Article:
No, not for me. If I bring another piece of obsolete hardware into this house, it can have my chair because I’ll be sitting out at the curb.
The OpenBSD Project builds all their packages on native hardware. Yes, it might take a month to build a complete package set on some of their platforms, . . . → Read More: Wanted: a VAX
I’m sick of scrounging hardware for writing books. I’m sick of waiting for things to compile, managing disk space, and running out of memory. I finally got so sick of it that I decided to invest some serious cash in a research machine, in the hope that I wouldn’t need to hunt hardware piecemeal for . . . → Read More: The Desktop of Doom
We have an in-house application that was written for FreeBSD 4 and antediluvian versions of PHP, Perl, OpenSSL, and so forth. Most of the features have migrated into other applications, but a few critical functions remain.
An old operating system isn’t sufficiently bad, though. The hardware terrifies me. Not only is it over a decade . . . → Read More: Jailing FreeBSD 4 on FreeBSD 10
Amazon sends us Kindle owners an email every few days saying “You bought this and that, so we think you’ll like these items.” They’re right an annoying large portion of the time, but when they get it wrong they really blow it.
Amazon Recommendation Failure
Okay, yes, the book of PF is pretty good. . . . → Read More: Amazon gets it wrong
The official OpenBSD bookstore now carries both DNSSEC Mastery and Sudo Mastery print. If you buy the print from them, you get the ebook as well. These books sell for list price, but sales support the OpenBSD Project.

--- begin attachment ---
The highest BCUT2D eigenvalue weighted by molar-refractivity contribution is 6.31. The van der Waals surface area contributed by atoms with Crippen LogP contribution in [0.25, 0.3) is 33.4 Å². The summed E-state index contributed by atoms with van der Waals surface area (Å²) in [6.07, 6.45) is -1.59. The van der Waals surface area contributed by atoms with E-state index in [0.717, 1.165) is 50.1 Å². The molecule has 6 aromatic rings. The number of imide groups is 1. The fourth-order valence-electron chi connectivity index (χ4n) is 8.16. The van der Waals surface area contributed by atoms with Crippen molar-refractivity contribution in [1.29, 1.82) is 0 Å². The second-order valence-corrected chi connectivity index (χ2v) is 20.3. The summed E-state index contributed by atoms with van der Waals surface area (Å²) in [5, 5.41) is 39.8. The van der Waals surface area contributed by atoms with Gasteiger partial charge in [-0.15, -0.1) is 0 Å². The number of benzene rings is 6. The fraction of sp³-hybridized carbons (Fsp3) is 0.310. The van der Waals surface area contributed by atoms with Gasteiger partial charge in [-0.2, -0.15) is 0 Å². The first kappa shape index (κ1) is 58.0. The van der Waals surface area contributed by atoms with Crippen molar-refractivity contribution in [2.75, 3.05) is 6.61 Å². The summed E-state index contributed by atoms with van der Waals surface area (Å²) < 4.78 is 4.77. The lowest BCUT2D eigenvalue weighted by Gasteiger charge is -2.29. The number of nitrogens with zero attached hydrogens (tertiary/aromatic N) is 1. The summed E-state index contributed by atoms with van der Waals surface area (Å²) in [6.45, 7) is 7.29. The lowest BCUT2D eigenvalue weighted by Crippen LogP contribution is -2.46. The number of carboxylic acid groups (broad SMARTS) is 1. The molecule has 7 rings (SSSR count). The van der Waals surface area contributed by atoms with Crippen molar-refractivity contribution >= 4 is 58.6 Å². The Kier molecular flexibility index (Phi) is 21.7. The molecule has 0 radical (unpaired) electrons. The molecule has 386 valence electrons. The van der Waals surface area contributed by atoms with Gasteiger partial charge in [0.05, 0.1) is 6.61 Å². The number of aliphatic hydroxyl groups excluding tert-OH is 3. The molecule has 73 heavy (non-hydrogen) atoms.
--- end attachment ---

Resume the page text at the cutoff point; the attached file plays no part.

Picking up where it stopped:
I am not donating all my proceeds from these books to OpenBSD, however. I did that with . . . → Read More: Sudo Mastery and DNSSEC Mastery now at OpenBSD bookstore
[posted for later reference]
In the first eleven days of December 2013, I have received eight requests for me to write for a periodical such as a web site or a magazine. This is nice. I struggled for many years to get published. To have publishers knock on my door and ask for my work . . . → Read More: On asking me to write for you
After years of only needing central auth for Unix-like systems, I need to integrate Windows clients into my auth mix. Rather than munging my current OpenLDAP directory to contain Windows information, I elected to migrate to Samba 4. Samba 4 can act as a Windows domain controller and also exposes an LDAP interface for Unix . . . → Read More: FreeBSD authentication against Samba 4 LDAP
I’m setting up a new FreeBSD web server. As 10.0 is just around the corner, I installed 10.0-BETA2. BETA4 is out, so it’s time to upgrade.
# freebsd-update -r 10.0-BETA4 upgrade Looking up update.FreeBSD.org mirrors… 5 mirrors found. …
That all looks good. Then I installed the update
# freebsd-update install …
And the install . . . → Read More: FreeBSD-update seems to hang on 10.0-BETA2
Gossip, rumor, innuendo, and Twitter say that the BSDCan 2014 Call for Papers should be out in the next few days. (I trust the first three sources more than the last, but what the heck, let’s go for completeness.)
For the last ten years, Dan Langille has single-handedly coordinated BSDCan. In that time, BSDCan has . . . → Read More: Wanted: BSDCan Volunteers
I have an old mail server running Postfix and courier-imap. We want to split our customers off onto their old server, preferably something with a pretty pointy-clicky interface so that they can manage their own accounts. (Yes, people do still buy email service these days.)
The old server runs FreeBSD, postfix, and courier-imap. The new . . . → Read More: Moving mailboxes from Courier/Maildir to DirectAdmin/dovecot/Maildir